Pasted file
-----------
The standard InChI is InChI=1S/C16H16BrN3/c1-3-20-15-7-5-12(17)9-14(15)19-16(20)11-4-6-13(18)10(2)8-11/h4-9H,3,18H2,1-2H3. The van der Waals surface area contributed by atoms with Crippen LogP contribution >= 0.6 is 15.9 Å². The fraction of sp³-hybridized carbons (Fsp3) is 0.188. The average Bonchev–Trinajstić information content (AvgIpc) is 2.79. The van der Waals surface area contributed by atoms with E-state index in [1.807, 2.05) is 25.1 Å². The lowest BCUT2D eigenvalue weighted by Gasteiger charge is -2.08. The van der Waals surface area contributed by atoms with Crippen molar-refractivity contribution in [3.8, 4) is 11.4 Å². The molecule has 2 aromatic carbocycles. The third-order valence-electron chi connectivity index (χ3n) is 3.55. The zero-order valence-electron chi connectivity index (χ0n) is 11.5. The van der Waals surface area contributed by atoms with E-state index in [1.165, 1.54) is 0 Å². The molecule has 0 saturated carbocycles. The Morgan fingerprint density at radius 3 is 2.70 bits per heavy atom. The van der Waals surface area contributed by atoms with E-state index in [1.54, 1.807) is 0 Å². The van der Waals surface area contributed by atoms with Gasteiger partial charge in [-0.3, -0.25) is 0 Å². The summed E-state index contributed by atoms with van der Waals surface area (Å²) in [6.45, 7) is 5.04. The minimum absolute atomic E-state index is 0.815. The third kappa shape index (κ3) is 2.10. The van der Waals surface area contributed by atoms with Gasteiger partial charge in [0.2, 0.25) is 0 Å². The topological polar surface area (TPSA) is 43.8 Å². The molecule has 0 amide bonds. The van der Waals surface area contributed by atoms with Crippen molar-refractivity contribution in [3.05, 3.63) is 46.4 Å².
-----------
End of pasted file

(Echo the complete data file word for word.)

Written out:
The standard InChI is InChI=1S/C16H16BrN3/c1-3-20-15-7-5-12(17)9-14(15)19-16(20)11-4-6-13(18)10(2)8-11/h4-9H,3,18H2,1-2H3. The van der Waals surface area contributed by atoms with Crippen LogP contribution >= 0.6 is 15.9 Å². The fraction of sp³-hybridized carbons (Fsp3) is 0.188. The average Bonchev–Trinajstić information content (AvgIpc) is 2.79. The van der Waals surface area contributed by atoms with E-state index in [1.807, 2.05) is 25.1 Å². The lowest BCUT2D eigenvalue weighted by Gasteiger charge is -2.08. The van der Waals surface area contributed by atoms with Crippen molar-refractivity contribution in [3.8, 4) is 11.4 Å². The molecule has 2 aromatic carbocycles. The third-order valence-electron chi connectivity index (χ3n) is 3.55. The zero-order valence-electron chi connectivity index (χ0n) is 11.5. The van der Waals surface area contributed by atoms with E-state index in [1.165, 1.54) is 0 Å². The molecule has 0 saturated carbocycles. The Morgan fingerprint density at radius 3 is 2.70 bits per heavy atom. The van der Waals surface area contributed by atoms with E-state index in [1.54, 1.807) is 0 Å². The van der Waals surface area contributed by atoms with Gasteiger partial charge in [-0.3, -0.25) is 0 Å². The summed E-state index contributed by atoms with van der Waals surface area (Å²) in [6.45, 7) is 5.04. The minimum absolute atomic E-state index is 0.815. The third kappa shape index (κ3) is 2.10. The van der Waals surface area contributed by atoms with Gasteiger partial charge in [0.2, 0.25) is 0 Å². The topological polar surface area (TPSA) is 43.8 Å². The molecule has 0 amide bonds. The van der Waals surface area contributed by atoms with Crippen molar-refractivity contribution in [3.05, 3.63) is 46.4 Å².